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Guns and policing: an Australian perspective

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I’ve never had to draw my firearm in 20 years of service as a police officer.

I’ve been following the case of US police officer Mohamed Noor, who shot and killed Justine Damond after she approached his police car. The court proceedings received a bit of air-time in Australia due to Ms Damond being an Australian citizen. Also, the tragic facts of the case made for compelling subject matter.

As a police officer, I tried to put myself in Mr Noor’s position and think how I might have reacted. Night-time in a dark alleyway, a sudden noise, a figure at the side of the car.

Although I’ve been a police officer for twenty years, I’ve worked only in Australia, and there is no comparison. One crucial difference to policing in the two countries deeply impacts a situation like that – the prevalence of and attitude towards guns. That gun culture has a huge flow-on on effect to the way police approach their duties.

In twenty years, I have NEVER drawn my service weapon, except at training. I have only once been to a job where my partner has felt compelled to draw his weapon (I thought he over-reacted). From this, you can guess that I have never been confronted with a person armed with a weapon. I could count on one hand the number of times I have found a firearm at the scene after the offender is safely in cuffs.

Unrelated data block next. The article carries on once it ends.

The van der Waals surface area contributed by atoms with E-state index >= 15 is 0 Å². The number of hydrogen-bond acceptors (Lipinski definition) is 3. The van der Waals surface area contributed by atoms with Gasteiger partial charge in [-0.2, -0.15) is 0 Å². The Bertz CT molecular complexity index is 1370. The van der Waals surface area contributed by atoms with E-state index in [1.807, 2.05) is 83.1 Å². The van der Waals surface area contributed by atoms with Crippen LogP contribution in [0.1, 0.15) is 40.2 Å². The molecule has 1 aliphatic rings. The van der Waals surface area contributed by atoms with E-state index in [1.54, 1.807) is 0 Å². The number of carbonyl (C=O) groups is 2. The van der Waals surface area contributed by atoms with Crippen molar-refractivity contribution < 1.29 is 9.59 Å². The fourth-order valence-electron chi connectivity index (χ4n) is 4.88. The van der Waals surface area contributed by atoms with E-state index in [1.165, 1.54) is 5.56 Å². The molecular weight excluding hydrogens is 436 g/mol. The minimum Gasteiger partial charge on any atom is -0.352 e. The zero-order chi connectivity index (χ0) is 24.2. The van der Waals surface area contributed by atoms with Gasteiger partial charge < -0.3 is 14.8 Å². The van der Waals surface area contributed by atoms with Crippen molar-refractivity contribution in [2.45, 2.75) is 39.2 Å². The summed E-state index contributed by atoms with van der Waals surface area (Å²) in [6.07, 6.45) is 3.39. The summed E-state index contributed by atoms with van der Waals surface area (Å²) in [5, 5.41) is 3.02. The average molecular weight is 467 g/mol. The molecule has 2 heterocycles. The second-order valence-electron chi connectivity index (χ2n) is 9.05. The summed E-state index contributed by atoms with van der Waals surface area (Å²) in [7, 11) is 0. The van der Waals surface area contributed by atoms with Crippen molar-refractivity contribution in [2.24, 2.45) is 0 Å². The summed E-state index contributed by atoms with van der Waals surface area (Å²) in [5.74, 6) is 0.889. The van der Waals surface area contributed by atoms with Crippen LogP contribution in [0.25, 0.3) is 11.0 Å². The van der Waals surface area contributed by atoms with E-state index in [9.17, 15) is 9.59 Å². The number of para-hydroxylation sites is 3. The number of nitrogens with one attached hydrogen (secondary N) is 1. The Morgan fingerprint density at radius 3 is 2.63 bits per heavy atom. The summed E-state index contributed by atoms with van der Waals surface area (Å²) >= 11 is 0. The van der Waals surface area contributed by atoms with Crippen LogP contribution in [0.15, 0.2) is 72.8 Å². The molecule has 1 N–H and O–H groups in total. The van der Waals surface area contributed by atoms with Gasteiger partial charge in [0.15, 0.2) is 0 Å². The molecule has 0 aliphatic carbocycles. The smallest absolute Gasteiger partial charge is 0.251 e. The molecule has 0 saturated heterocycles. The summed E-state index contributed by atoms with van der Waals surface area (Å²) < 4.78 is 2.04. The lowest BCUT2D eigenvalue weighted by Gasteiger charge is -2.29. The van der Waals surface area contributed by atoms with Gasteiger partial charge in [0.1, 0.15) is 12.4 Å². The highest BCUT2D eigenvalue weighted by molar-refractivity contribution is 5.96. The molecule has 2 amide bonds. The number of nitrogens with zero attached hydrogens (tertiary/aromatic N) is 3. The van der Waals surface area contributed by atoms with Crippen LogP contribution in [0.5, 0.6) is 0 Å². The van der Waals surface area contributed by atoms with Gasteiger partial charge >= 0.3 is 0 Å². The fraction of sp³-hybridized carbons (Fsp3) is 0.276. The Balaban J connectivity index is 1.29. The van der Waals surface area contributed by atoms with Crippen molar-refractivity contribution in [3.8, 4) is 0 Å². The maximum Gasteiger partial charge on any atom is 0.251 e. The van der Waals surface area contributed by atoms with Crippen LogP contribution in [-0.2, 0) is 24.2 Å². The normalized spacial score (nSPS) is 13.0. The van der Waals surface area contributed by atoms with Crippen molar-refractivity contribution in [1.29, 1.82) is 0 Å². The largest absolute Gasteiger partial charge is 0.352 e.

I don’t know of any officer who wears a personal bullet proof vest. We have station-issue vests in different sizes which we put in the back of the police car. If we get sent to a job where there is a firearm involved, we stop before we get there and put the vest on. I can think of only three occasions I’ve worn it in earnest.

My experiences aren’t unusual. Guns on the street in Australia are unusual.

If I was confronted by a person in a dark alley, it wouldn’t occur to me that I might be ambushed. Sure, we’re taught that every situation is high risk or unknown risk. There is no such thing as low risk as you never know what is going to happen next. That said, I wouldn’t approach the job as if I may be randomly shot. A bang on the window would not have me reaching for my gun. That may be complacent and dangerous but, frankly, the odds are in my favour.

A Google search shows there were two police killed on duty in Australia in 2017. Of these, only one was shot. I had to go back to 2017 because there were zero shooting deaths of police in 2018 and 2019 to date. Nineteen police officers have been shot and killed in the line of duty in the USA so far this year (May 2019).

I can’t imagine what it would be like to have to assume everyone you deal with is armed. It would skew every decision you made every time you dealt with anyone.

I can’t imagine how much more difficult the challenging job of policing would be with the potential threat of firearms at every job.

I can’t put myself in Mr Noor’s shoes that night because I come from a completely different policing background.

I can’t imagine being a police officer in America. I can only hope Australia’s gun laws stay strict. I want to leave my gun in its holster for the next twenty years.

Buy ‘A Time to Run’ here.